Judge the UK’s free ports on their merits, not the echo chamber
The UK government's announcement of eight free ports in England was met with both celebration and suspicion. Phoebe Warneford-Thomson of the British Ports Association explains why concerns over the ports are misplaced.
In 2019, the UK’s newly elected prime minister, Boris Johnson, announced the government’s intention to establish up to 10 free ports around the country. Since then, there has been much discourse regarding these free-trade zones, constituted of both fact and fiction.
Broadly, free ports worldwide are zones with a business-friendly regulatory network. The UK model could be applied to airports, seaports and rail hubs, and mechanisms included in the model come under the headings of tax reliefs, simplified customs processes, streamlined planning procedures and incentives for innovation.
Free ports herald a new era for UK trade
As many are quick to point out, the UK has had free ports before. Established in the 1980s, they had much impact and success at the time, though the government stopped renewing their licences in 2012. However, the package accompanying UK free ports is much broader this time, as they had previously simply encompassed customs levers.
Though ports have long been recognised as places that drive investment and innovation, this new regime represents a fresh opportunity for growth for certain UK ports and the industries around them. Clustering, in which multiple industries are brought together in one locale, has wide-reaching benefits for businesses and their local communities. The clustering effect also enables UK ports to compete more efficiently with their European counterparts, allowing many key industries to reshore and localise their supply chain, with big gains to be had for the regional labour market.
The structure of UK free ports thus places them at the heart of regional economies, encouraging port-centric logistics and stimulating economic activity in their vicinity. There is evidence that this was a growing trend anyway, but the free-ports project will encourage this movement.
The industries that stand to benefit from being placed in the vicinity of a free-port zone are limitless, though there are real opportunities to supercharge industries of major significance to UK’s national interests, such as the development of green technologies and offshore renewables, advanced manufacturing, as well as research and development.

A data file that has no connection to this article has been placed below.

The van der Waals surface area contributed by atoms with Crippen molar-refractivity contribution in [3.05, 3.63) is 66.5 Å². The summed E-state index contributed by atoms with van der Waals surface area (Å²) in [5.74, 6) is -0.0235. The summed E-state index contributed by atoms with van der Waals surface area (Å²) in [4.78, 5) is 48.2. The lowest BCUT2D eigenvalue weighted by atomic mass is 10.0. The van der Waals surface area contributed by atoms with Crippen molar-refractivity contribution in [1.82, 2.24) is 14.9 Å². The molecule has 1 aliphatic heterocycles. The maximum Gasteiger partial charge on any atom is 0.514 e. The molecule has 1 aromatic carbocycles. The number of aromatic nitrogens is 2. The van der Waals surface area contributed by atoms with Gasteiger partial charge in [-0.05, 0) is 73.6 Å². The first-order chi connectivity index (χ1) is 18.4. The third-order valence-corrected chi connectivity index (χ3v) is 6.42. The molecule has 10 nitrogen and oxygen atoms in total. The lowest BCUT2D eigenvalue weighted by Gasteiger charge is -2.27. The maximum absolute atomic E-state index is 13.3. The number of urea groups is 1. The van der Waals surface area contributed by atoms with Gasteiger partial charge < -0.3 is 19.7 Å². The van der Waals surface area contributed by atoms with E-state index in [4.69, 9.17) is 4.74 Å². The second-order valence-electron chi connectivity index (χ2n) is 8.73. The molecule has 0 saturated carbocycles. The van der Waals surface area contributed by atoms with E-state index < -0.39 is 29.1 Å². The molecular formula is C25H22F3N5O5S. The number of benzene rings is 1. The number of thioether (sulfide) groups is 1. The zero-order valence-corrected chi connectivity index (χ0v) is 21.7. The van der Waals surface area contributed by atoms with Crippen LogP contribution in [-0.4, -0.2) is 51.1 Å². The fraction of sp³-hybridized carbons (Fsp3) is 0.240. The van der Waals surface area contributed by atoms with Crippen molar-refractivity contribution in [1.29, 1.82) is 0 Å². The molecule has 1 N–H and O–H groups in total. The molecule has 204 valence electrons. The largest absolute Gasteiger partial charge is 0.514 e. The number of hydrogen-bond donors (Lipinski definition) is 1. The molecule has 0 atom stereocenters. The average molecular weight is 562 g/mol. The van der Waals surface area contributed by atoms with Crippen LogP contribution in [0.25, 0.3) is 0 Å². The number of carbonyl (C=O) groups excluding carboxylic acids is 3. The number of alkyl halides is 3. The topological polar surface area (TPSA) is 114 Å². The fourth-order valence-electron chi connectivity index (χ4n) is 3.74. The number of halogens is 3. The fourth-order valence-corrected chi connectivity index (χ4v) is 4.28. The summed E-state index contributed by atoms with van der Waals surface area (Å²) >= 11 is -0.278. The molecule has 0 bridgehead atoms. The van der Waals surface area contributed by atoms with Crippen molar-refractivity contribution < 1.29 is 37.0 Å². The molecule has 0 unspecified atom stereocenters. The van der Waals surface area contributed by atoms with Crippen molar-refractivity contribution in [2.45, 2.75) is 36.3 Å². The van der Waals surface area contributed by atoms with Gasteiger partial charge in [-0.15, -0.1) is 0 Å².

Ports, further to their role as critical national infrastructure, are hubs of localised economic activity, and by supporting this via free-port status, lucrative commercial opportunities can be spread around ports’ local communities, and the regenerative power of this has the potential to be very strong.
Free ports are not about ripping up the rules. This is not what the industry wants, and the government has been clear about controls in place to ensure this doesn’t happen, showing at every stage that it is taking steps to avoid criminal and illicit activity. Criminal conduct would also come at great cost to the government and ports, so secure measures will of course be in place to prevent this.
Ports want no dismantling of employment or environmental rules. But it is worth noting that planning processes do need to be streamlined to allow project approvals to take place quicker, as the current rate stifles development and competition. However, ports are not calling for the removal of certain requirements for planning applications, such as environmental impact assessments. Simply put, the process should be sped up to allow ports and associated businesses to be able to better respond to market opportunities.
These misconceptions have in some cases contributed to damaging delays to the roll-out of free ports in the devolved administrations. The process has sped ahead in England, with eight winning bids already announced and their projected launch coming towards the end of 2021. Meanwhile, governments within the devolved administrations of Scotland, Wales and Northern Ireland have retained their hesitancy, despite being guaranteed at least one free port each.
The administrations do hold some concerns that we are sympathetic to, not least that the UK government is not willing to award devolved free ports equal seed funding to English ports. However, certain politicians have at times projected a false view about what actually constitutes a free port – conjuring up images of a ‘Wild West’ enclave, where a fair wage is not awarded to employees and they work under illegal conditions – which has not and never will be what is proposed here. What is needed now is a fair, competitive process within Scotland, Wales and Northern Ireland to minimise potential displacement as a result of this delay and to ensure a level playing field of competition across the UK.
The test of the UK’s free ports’ success
Eight English free ports are currently preparing to launch in the late stages of 2021 or early 2022, and we hope that the devolved administrations will not be far behind. If the initial roll-out proves successful, it is expected that the government will look to undertake further bidding rounds to extend the benefits to more UK ports. A testament to their success so far is that many of the English free ports report being inundated by interested developers and businesses even before their launch. But for now, we ask that individuals give free ports a chance; judge them on their merits, not the echo chamber.
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